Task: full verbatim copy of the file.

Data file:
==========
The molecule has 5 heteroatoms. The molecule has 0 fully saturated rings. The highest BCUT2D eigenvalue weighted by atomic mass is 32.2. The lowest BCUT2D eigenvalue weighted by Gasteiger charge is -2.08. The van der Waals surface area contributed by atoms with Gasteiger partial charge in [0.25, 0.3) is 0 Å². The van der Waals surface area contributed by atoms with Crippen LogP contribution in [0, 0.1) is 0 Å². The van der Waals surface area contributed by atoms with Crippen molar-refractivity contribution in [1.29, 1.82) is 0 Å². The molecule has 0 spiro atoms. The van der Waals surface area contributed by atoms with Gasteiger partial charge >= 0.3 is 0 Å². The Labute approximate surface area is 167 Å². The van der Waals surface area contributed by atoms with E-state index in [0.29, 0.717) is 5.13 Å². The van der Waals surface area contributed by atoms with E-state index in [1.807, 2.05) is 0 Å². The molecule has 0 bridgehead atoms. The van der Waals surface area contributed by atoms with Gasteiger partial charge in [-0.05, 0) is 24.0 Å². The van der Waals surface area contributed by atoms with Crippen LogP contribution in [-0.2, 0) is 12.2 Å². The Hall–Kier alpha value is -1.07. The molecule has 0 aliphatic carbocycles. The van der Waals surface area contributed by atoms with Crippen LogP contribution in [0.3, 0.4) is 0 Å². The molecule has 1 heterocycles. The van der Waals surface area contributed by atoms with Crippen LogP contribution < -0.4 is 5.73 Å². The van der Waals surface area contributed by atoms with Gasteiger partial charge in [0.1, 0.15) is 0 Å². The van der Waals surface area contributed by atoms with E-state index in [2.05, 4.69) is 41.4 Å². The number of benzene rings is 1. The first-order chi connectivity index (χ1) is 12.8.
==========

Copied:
The molecule has 5 heteroatoms. The molecule has 0 fully saturated rings. The highest BCUT2D eigenvalue weighted by atomic mass is 32.2. The lowest BCUT2D eigenvalue weighted by Gasteiger charge is -2.08. The van der Waals surface area contributed by atoms with Gasteiger partial charge in [0.25, 0.3) is 0 Å². The van der Waals surface area contributed by atoms with Crippen LogP contribution in [0, 0.1) is 0 Å². The van der Waals surface area contributed by atoms with Crippen molar-refractivity contribution in [1.29, 1.82) is 0 Å². The molecule has 0 spiro atoms. The van der Waals surface area contributed by atoms with Gasteiger partial charge >= 0.3 is 0 Å². The Labute approximate surface area is 167 Å². The van der Waals surface area contributed by atoms with E-state index in [0.29, 0.717) is 5.13 Å². The van der Waals surface area contributed by atoms with E-state index in [1.807, 2.05) is 0 Å². The molecule has 0 bridgehead atoms. The van der Waals surface area contributed by atoms with Gasteiger partial charge in [-0.05, 0) is 24.0 Å². The van der Waals surface area contributed by atoms with Crippen LogP contribution in [-0.2, 0) is 12.2 Å². The Hall–Kier alpha value is -1.07. The molecule has 0 aliphatic carbocycles. The van der Waals surface area contributed by atoms with Crippen LogP contribution in [0.3, 0.4) is 0 Å². The molecule has 1 heterocycles. The van der Waals surface area contributed by atoms with Crippen LogP contribution < -0.4 is 5.73 Å². The van der Waals surface area contributed by atoms with Gasteiger partial charge in [0.1, 0.15) is 0 Å². The van der Waals surface area contributed by atoms with E-state index in [2.05, 4.69) is 41.4 Å². The number of benzene rings is 1. The first-order chi connectivity index (χ1) is 12.8.